Hi Danielle - great to be talking to you! First things first, can you tell us about how you got involved with the CyberSmile Foundation?
Hi! Well, I followed them ages ago on twitter, as I’ve always been a supported of the whole anti cyberbullying thing, having experienced it myself. Then someone from the Foundation contacted me through twitter and just asked if I’d want to get involved. Obviously I was so up for that as I really want to do as much as I can - it’s such a big problem that I think a lot of people don’t really pay that much attention to. But yes, so it went from there, and now my role’s got to ambassador status which I’m really happy about.
Amazing. So tell us a bit more about your role - what will you be doing with CyberSmile?
We’ve had some chats already – Stop cyberbullying day is on June 21st, so we’re discussing different ways we can raise awareness for that, like a twitter silence to actually show how many people are against cyberbullying, and things like that. There’s various ways I’m getting involved, but basically my role is to get the word out there that cyberbullying is not OK as much as possible!
You mentioned that you’ve been a victim of cyberbullying – you even received death threats on twitter didn’t you? Tell us a bit more about how you coped with that…
I think you kind of… I’ve learnt now to ignore it completely, but at first it was really, really hard. I’ve had messages from people telling me to 'go die' and saying things like 'I hope you get cancer'. Whether they’re trying to be funny or trying to get my attention it’s disgusting - you don’t say that to your worst enemy, it’s unthinkable.
What do you think makes people send such hateful – and hurtful – messages?
I feel like a lot of people say it to get attention - they want me to reply and they can say ‘Oh amazing I’ve been tweeted by Danielle’ or whoever it’s to - or a lot of the time they actually do say ‘I’m only joking’, if someone tweets them back - ‘I was only joking I didn’t mean it’. What they don’t realise is that they’re actually cyberbullying and it’s too late. I think it’s a mixture of jealousy and an insecurity within themselves, but to be honest I can’t think of an excuse for them because I just don’t think it’s justifiable in any way.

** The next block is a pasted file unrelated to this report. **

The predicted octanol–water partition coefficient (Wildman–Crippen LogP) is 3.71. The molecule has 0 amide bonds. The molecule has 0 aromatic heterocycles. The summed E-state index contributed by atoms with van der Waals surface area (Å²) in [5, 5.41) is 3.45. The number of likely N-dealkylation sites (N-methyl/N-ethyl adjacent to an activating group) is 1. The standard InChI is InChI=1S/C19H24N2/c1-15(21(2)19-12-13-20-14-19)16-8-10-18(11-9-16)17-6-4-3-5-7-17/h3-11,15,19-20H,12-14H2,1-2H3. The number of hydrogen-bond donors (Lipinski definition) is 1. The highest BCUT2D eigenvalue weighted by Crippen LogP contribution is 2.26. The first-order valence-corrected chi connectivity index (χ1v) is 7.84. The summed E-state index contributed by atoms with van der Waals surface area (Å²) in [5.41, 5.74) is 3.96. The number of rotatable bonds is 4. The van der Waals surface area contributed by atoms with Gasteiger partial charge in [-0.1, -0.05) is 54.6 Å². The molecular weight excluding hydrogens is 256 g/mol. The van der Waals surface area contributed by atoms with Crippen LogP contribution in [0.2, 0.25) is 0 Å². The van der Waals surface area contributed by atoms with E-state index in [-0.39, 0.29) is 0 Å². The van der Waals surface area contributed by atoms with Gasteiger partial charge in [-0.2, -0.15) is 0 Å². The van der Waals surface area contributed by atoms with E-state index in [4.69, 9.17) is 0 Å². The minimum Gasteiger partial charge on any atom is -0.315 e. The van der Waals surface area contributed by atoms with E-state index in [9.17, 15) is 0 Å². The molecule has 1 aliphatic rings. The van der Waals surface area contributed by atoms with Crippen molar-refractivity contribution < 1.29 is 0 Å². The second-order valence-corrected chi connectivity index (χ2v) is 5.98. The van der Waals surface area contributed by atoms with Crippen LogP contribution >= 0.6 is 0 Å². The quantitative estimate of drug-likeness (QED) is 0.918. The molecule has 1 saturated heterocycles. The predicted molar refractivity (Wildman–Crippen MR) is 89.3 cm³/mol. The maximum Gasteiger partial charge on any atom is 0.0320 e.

Did the online abuse you recieved affect your life in a big way?
Like I said, I’ve learnt to ignore it now, and I think that’s the one piece of advice I would give to anyone that feels as though they are being cyberbullied - you have to use all your power to ignore it. I’ve never been a massive fan of confrontation anyway, so it’s quite easy for me to be like ‘Ok whatever’, and I think if you just realise it’s a jealousy thing or an insecurity within the bully, you’re in a better position. You don’t need to lower yourself to those bullies.
Did the abuse ever make you want to just quit twitter all together?
I think it can have that affect on people, definitely. If you’re already feeling a little bit down or a little bit low… I personally haven’t felt the need to do that, but it can really affect people. I mean it happens so often, 1 in 3 teens are actually being cyberbullied, which a lot of people don’t realise. It happens so much and it does affect a lot of people and they think, ‘I can’t deal with this anymore, I don’t want to be on the internet’ - which is a shame because the internet isn’t all bad, there’s so much you can learn from and use.
You must get a lot of nice messages too though?
Oh absolutely. I have to stress that 99% of the messages I get are so lovely, and I’m so grateful for that - but it’s always that 1 who says ‘go die’, and you’re like, ‘What have I done to you that makes you feel like that’s okay to say to me?' Like, 'sorry, I’m just going about my day and you’re telling me to go and die?' It’s not cool.
What would you say to people who are cyberbullies – the ones who send hurtful messages?
Find something better to do with your time. Tweet your friends or tweet celebrities or, if you really don’t like these people, why are you wasting your time in tweeting them? Put your time to better use. Also, think about what you’re saying - because your words can have an effect on people. There’s a person reading that, it’s not just there, there’s someone on the other end of that tweet reading it and you are aiming your horrible tweets at that person.
So how can people support Stop Cyberbullying day?
You can follow Cybersmile on twitter (@CybersmileHQ), we’re always tweeting about ways to get involved, and there’s also the website, which is all on the twitter page. You can get involved whether you’re being cyberbullied or not too - you don’t have to have had the experience of being bullied to take part in it. Hopefully it’ll make a big difference and people will realise the scale of how many are people are being cyberbullied and want to stand up against it.
Thanks Danielle - keep up the good work!